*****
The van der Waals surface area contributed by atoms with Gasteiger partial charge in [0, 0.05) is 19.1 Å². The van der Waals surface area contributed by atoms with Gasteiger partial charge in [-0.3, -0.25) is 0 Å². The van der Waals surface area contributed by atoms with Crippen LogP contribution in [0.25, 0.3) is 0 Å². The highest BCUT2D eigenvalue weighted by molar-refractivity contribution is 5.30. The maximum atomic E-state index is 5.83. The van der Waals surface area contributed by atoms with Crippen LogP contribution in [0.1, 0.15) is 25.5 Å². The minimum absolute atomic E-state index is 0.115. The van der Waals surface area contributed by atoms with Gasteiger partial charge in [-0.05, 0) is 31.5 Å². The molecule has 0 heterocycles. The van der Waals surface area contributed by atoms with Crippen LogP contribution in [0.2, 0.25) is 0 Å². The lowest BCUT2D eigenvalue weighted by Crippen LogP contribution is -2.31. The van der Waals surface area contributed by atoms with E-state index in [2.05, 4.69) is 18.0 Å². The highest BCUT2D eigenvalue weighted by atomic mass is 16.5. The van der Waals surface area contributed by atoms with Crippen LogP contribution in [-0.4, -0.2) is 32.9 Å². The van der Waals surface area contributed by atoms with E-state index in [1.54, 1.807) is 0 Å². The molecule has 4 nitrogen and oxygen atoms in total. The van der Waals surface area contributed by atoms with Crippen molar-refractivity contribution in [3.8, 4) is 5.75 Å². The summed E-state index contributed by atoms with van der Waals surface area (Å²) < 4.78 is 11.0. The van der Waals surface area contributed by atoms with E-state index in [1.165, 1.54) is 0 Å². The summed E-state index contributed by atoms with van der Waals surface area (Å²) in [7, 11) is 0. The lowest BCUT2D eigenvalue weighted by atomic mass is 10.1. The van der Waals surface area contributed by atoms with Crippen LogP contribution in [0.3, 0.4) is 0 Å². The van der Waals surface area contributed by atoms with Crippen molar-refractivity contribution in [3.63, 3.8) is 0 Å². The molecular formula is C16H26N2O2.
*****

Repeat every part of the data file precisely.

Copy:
The van der Waals surface area contributed by atoms with Gasteiger partial charge in [0, 0.05) is 19.1 Å². The van der Waals surface area contributed by atoms with Gasteiger partial charge in [-0.3, -0.25) is 0 Å². The van der Waals surface area contributed by atoms with Crippen LogP contribution in [0.25, 0.3) is 0 Å². The highest BCUT2D eigenvalue weighted by molar-refractivity contribution is 5.30. The maximum atomic E-state index is 5.83. The van der Waals surface area contributed by atoms with Crippen LogP contribution in [0.1, 0.15) is 25.5 Å². The minimum absolute atomic E-state index is 0.115. The van der Waals surface area contributed by atoms with Gasteiger partial charge in [-0.05, 0) is 31.5 Å². The molecule has 0 heterocycles. The van der Waals surface area contributed by atoms with Crippen LogP contribution in [0.2, 0.25) is 0 Å². The lowest BCUT2D eigenvalue weighted by Crippen LogP contribution is -2.31. The van der Waals surface area contributed by atoms with E-state index in [2.05, 4.69) is 18.0 Å². The highest BCUT2D eigenvalue weighted by atomic mass is 16.5. The van der Waals surface area contributed by atoms with Crippen LogP contribution in [-0.4, -0.2) is 32.9 Å². The van der Waals surface area contributed by atoms with E-state index in [1.54, 1.807) is 0 Å². The molecule has 4 nitrogen and oxygen atoms in total. The van der Waals surface area contributed by atoms with Crippen molar-refractivity contribution in [3.8, 4) is 5.75 Å². The summed E-state index contributed by atoms with van der Waals surface area (Å²) < 4.78 is 11.0. The van der Waals surface area contributed by atoms with E-state index in [1.165, 1.54) is 0 Å². The summed E-state index contributed by atoms with van der Waals surface area (Å²) in [7, 11) is 0. The lowest BCUT2D eigenvalue weighted by atomic mass is 10.1. The van der Waals surface area contributed by atoms with Crippen LogP contribution in [0.3, 0.4) is 0 Å². The van der Waals surface area contributed by atoms with Crippen molar-refractivity contribution in [3.63, 3.8) is 0 Å². The molecular formula is C16H26N2O2.